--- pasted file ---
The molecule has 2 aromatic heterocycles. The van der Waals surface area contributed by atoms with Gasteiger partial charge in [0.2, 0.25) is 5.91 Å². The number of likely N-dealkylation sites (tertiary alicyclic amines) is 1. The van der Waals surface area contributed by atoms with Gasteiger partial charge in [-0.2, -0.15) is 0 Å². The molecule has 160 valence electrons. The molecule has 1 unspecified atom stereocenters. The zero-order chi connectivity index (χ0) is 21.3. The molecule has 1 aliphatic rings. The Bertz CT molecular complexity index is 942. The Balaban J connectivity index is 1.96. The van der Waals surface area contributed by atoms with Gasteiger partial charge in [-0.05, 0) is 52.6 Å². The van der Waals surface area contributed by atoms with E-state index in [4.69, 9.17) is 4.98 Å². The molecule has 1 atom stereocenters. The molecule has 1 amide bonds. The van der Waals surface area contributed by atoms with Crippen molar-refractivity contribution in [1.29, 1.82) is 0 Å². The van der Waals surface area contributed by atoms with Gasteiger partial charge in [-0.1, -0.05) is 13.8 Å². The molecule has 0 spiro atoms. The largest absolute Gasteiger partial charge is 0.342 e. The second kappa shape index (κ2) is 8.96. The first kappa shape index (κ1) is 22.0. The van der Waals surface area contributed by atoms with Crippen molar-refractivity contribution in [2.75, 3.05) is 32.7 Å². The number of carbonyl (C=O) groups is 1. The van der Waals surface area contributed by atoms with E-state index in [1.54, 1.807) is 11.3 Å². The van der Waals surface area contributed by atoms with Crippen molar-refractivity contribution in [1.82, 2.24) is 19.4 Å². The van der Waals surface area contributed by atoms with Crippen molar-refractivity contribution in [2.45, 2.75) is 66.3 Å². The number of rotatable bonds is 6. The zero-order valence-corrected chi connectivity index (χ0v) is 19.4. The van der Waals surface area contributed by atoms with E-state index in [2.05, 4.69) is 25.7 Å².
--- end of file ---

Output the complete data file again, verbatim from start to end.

The molecule has 2 aromatic heterocycles. The van der Waals surface area contributed by atoms with Gasteiger partial charge in [0.2, 0.25) is 5.91 Å². The number of likely N-dealkylation sites (tertiary alicyclic amines) is 1. The van der Waals surface area contributed by atoms with Gasteiger partial charge in [-0.2, -0.15) is 0 Å². The molecule has 160 valence electrons. The molecule has 1 unspecified atom stereocenters. The zero-order chi connectivity index (χ0) is 21.3. The molecule has 1 aliphatic rings. The Bertz CT molecular complexity index is 942. The Balaban J connectivity index is 1.96. The van der Waals surface area contributed by atoms with Gasteiger partial charge in [-0.05, 0) is 52.6 Å². The van der Waals surface area contributed by atoms with E-state index in [4.69, 9.17) is 4.98 Å². The molecule has 1 atom stereocenters. The molecule has 1 amide bonds. The van der Waals surface area contributed by atoms with Crippen molar-refractivity contribution in [1.29, 1.82) is 0 Å². The van der Waals surface area contributed by atoms with Gasteiger partial charge in [-0.1, -0.05) is 13.8 Å². The molecule has 0 spiro atoms. The largest absolute Gasteiger partial charge is 0.342 e. The second kappa shape index (κ2) is 8.96. The first kappa shape index (κ1) is 22.0. The van der Waals surface area contributed by atoms with Crippen molar-refractivity contribution in [2.75, 3.05) is 32.7 Å². The number of carbonyl (C=O) groups is 1. The van der Waals surface area contributed by atoms with E-state index in [1.54, 1.807) is 11.3 Å². The van der Waals surface area contributed by atoms with Crippen molar-refractivity contribution in [1.82, 2.24) is 19.4 Å². The van der Waals surface area contributed by atoms with Crippen molar-refractivity contribution in [2.45, 2.75) is 66.3 Å². The number of rotatable bonds is 6. The zero-order valence-corrected chi connectivity index (χ0v) is 19.4. The van der Waals surface area contributed by atoms with E-state index in [2.05, 4.69) is 25.7 Å².